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Second home or main address? French property tax rules explained

The Local France
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Second home or main address? French property tax rules explained
The picturesque village of Estaing in Languedoc - fancy buying a place here? Photo: AFP

Everyone dreams of escaping the rat race, to the sea, to the mountains, to the rolling fields of sunflowers ... But if you manage to make this escape a reality by buying a second home in France, make sure you know the potential tax repercussions.


First things first, how long do you have to live in France to qualify as a tax resident?

You will be considered an official resident in France if you live in France for at least six months, or 183 days, of the year. This rule does not require that you live at a permanent address in France, but that you are merely on French soil for six months of the year.

A secondary residence is a place that you occupy for less than four months per year.

If you want to become a full time resident you will of course also have to fulfill residency criteria related to your home country.

If I live outside of France most of the time, do I still pay tax in France for my holiday home?

Nice try. Yes, of course you do. If you own a property in France, you must pay the taxe foncière, even if you only spend one weekend a year in your apartment in Cannes. The taxe foncière applies to anyone who owns any building or land in France.

This is separate to the taxe d'habitation, which is an annual tax paid by whoever occupies a property on January 1st (whether they are an owner or a tenant).

It doesn't matter how long you spend at a second home, you are still liable for the taxe d'habitation, in fact the tax is currently in the process of being phased out - for everyone apart from second home owners.


How much tax will I pay for my little cottage in the sun?

Quite a lot, is the depressing answer. There are all kinds of tax breaks and reductions available for property in France that sadly do not apply to your maison secondaire (second home).

The property owner's tax (taxe fonciere) is calculated by the annual rental value of your property. Crucially, you don't get to decide this, but instead the local authority will decide.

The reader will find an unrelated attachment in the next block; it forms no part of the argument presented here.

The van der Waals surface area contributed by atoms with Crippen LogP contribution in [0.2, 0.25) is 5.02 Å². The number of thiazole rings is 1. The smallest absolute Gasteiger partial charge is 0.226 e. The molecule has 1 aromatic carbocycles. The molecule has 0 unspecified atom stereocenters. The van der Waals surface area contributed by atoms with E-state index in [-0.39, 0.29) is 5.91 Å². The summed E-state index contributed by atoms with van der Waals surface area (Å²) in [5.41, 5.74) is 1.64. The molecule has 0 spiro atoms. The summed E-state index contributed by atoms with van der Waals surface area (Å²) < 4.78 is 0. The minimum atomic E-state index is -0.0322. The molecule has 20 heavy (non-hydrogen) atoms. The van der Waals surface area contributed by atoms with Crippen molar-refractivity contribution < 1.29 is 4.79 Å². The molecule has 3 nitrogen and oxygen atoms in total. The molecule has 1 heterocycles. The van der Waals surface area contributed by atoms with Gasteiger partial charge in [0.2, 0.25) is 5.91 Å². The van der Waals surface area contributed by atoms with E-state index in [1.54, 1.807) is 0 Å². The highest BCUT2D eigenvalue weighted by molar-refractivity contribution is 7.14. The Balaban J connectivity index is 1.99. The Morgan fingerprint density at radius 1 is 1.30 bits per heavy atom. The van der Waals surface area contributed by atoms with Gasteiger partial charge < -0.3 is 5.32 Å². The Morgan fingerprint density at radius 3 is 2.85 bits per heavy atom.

You take this total figure for the year and, somewhat arbitrarily, you divide it in two, then multiply it by the tax level set by the local authority of the property's address.

The location of your home will make all the difference for this. If you have bought in Cote d'Azur, expect to pay considerably more than if your home away from home is in Limousin.

And the even worse news is that many areas have seen sharp increases in property tax recently, as the outdated tax formulas - some of which date back to the 1970s - are being recalculated.

If you live in a zone tendu - an area where there is a housing shortage - you may also be liable for a higher rate of taxe d'habitation. You can find out here if your area is covered by this.

How will I know when to pay?

You should get a tax demand through the post, but if not it is up to you to check that you are correctly registered with the French tax authorities.

The taxe foncière demands generally arrive over the summer and the taxe d'habitation bill arrives in the autumn. Also included in the taxe foncière bill is a charge from your local commune for rubbish collection, which is a flat rate regardless of how much time you spend there.

What happens if I rent it out when I'm not there?

This is relatively straightforward. The first important thing to note is that each short term lease cannot exceed 90 days to the same tenant in either your main residence or your holiday home.

Your main residence cannot be rented out for more than 120 days.

Second homes may be rented without any limitation of the number of days in the year. But you do obviously have to pay tax on the rental income. If you have a full time tenant they will pay the taxe d'habitation but you will still have to pay the taxe foncière.

And, if it is not your main residence, you must declare the lodging to your municipal government using this form.

Any nasty twists in the tax tail?

It's French bureaucracy, of course there are.

People with a secondary residence will not get any deductions in the calculation of their income tax or any inheritance tax benefits. You will not be also granted any tax credits if you carry out any DIY work in your holiday accommodation.

And, when you are actually buying it, this type of residence does not benefit from any assistance (zero rate loans etc).

Is it all doom and gloom?

Not quite. The small glimmer of light is that you will only have to pay one television licence, even if you have tellies at both addresses. So that's a saving of about €120. 

And of course you will have a second home in France to enjoy.


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